Economic Index For 9-State Region Hits All-Time High
A leading indicator for the economy across a nine-state region that includes Oklahoma hit a 30-year high in April.
Creighton University's Mid-America Business Conditions Index climbed five points last month to 73.9. Numbers above 50 on the manufacturing survey’s zero to 100 scale indicate economic growth.
"So, this economy’s moving along — constrained, if you can believe that — constrained by supply bottlenecks. Four out of 10 of the supply managers reported that they were experiencing significant bottlenecks and delays in deliveries. So, that’s slowing down the growth," said Creighton University economist Ernie Goss.
Nine out of 10 supply managers reported some kind of delay in receiving raw materials, with some indicating February’s record-breaking winter storm spanning the central U.S. was an issue.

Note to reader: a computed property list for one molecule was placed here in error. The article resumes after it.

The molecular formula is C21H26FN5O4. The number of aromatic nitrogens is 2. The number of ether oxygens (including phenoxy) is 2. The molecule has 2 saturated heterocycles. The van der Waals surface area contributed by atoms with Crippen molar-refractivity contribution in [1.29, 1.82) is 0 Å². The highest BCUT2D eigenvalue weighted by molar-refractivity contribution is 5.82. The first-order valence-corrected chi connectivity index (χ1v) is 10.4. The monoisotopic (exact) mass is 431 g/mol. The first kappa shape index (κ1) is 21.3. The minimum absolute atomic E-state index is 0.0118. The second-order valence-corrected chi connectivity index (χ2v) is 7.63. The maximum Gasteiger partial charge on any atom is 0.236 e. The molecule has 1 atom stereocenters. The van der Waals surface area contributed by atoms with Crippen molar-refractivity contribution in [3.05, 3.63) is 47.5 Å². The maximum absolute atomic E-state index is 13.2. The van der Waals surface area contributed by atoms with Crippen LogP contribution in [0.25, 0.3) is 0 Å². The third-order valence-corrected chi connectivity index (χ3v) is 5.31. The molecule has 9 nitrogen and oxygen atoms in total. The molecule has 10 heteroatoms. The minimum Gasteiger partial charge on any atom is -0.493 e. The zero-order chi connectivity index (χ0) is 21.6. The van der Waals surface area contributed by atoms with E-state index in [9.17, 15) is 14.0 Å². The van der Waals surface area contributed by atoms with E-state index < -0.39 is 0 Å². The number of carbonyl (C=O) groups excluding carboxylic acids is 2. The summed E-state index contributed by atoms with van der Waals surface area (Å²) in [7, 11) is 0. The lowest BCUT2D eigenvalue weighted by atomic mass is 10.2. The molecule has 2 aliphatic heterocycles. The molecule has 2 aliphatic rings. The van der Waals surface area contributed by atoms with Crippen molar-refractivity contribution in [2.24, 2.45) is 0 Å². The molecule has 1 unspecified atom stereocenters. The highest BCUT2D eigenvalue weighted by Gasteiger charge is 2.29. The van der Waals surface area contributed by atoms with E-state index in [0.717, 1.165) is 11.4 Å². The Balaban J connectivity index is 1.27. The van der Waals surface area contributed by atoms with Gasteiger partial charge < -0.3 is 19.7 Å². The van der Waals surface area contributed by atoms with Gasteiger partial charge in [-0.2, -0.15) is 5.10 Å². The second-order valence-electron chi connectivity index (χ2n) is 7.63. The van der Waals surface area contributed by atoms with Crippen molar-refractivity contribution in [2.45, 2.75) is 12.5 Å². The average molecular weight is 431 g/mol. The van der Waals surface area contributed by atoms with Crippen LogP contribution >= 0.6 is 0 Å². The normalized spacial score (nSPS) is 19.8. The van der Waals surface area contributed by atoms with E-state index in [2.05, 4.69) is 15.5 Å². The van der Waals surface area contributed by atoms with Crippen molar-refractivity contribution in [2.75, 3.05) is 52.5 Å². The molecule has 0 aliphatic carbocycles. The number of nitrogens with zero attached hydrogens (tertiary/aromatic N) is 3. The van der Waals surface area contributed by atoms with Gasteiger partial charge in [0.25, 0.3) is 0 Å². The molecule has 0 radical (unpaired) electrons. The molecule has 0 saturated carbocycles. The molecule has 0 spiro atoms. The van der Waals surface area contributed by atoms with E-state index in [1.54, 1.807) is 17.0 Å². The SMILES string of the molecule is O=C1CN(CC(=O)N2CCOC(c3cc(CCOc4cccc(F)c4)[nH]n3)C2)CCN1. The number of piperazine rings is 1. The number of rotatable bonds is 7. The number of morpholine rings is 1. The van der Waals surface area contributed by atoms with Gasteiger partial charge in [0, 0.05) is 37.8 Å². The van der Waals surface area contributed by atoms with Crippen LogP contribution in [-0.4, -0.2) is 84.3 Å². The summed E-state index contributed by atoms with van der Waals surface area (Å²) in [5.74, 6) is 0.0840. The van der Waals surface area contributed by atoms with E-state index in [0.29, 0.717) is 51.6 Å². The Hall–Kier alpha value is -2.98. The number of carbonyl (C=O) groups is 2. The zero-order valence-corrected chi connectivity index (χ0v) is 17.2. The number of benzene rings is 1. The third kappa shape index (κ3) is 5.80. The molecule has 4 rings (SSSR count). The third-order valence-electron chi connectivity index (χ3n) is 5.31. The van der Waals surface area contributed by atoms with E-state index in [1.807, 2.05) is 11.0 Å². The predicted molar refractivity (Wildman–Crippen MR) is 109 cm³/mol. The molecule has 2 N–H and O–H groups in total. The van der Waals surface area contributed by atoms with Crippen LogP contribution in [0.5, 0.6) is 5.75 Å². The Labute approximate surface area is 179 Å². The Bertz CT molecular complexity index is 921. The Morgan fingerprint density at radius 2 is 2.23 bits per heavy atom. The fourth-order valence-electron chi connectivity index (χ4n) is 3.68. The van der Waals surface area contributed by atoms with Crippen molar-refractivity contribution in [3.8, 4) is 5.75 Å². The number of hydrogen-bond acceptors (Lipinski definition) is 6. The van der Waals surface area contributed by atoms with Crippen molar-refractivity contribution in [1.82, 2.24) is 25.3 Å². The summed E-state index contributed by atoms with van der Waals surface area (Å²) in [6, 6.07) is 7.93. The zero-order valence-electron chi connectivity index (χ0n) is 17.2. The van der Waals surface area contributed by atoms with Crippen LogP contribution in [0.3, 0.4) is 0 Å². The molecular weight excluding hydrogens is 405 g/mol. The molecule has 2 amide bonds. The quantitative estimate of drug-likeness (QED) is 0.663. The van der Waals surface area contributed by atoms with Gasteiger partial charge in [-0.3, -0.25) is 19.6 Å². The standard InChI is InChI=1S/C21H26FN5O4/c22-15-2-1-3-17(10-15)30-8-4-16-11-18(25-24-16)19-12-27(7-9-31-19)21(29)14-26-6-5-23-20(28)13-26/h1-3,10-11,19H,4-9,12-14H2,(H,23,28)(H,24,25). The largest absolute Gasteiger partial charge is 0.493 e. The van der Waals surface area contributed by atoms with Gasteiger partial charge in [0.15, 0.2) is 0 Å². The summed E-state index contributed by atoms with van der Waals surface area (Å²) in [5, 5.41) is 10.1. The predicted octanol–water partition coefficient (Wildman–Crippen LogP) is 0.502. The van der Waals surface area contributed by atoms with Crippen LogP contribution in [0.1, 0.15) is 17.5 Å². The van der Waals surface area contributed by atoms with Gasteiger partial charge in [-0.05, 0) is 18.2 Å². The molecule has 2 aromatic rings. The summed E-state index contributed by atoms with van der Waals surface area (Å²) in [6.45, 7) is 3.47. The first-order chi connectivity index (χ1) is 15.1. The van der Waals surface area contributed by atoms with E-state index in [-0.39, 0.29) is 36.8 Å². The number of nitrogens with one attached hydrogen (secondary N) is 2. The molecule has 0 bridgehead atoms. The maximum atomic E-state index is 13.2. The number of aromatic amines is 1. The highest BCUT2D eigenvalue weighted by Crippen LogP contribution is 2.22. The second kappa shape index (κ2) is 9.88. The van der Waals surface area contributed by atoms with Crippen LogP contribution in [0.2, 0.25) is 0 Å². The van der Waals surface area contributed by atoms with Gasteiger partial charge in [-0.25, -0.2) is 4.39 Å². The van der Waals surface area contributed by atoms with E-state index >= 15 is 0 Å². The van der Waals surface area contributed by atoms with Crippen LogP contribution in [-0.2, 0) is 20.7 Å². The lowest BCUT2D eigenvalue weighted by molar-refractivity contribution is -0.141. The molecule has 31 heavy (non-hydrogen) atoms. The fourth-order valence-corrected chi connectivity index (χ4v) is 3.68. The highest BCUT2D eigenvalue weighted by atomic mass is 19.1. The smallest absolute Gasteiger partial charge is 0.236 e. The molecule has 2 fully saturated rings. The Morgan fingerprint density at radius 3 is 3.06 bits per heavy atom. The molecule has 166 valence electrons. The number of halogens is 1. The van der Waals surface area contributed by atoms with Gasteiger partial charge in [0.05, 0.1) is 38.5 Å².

Oklahoma’s overall index for April rose almost eight points to 70.9, its highest mark since February 2011 but second-lowest in the region.
There are some concerns despite the record overall index in April. The inflation gauge for wholesale materials also hit an all-time high last month, 96.2. That’s driven by the rising price of everything from metal to lumber.
"Now, that’s a big surprise. The Federal Reserve won’t like those numbers. We’re seeing input prices growing at very strong paces. For example, housing prices year over year, 10% to 12% higher. We’re going to see those numbers continue. The ugly head of inflation is coming up," Goss said.
Hiring also remains a concern, with one in five supply managers saying finding qualified workers is their greatest challenge and employment levels still below what they were pre-COVID.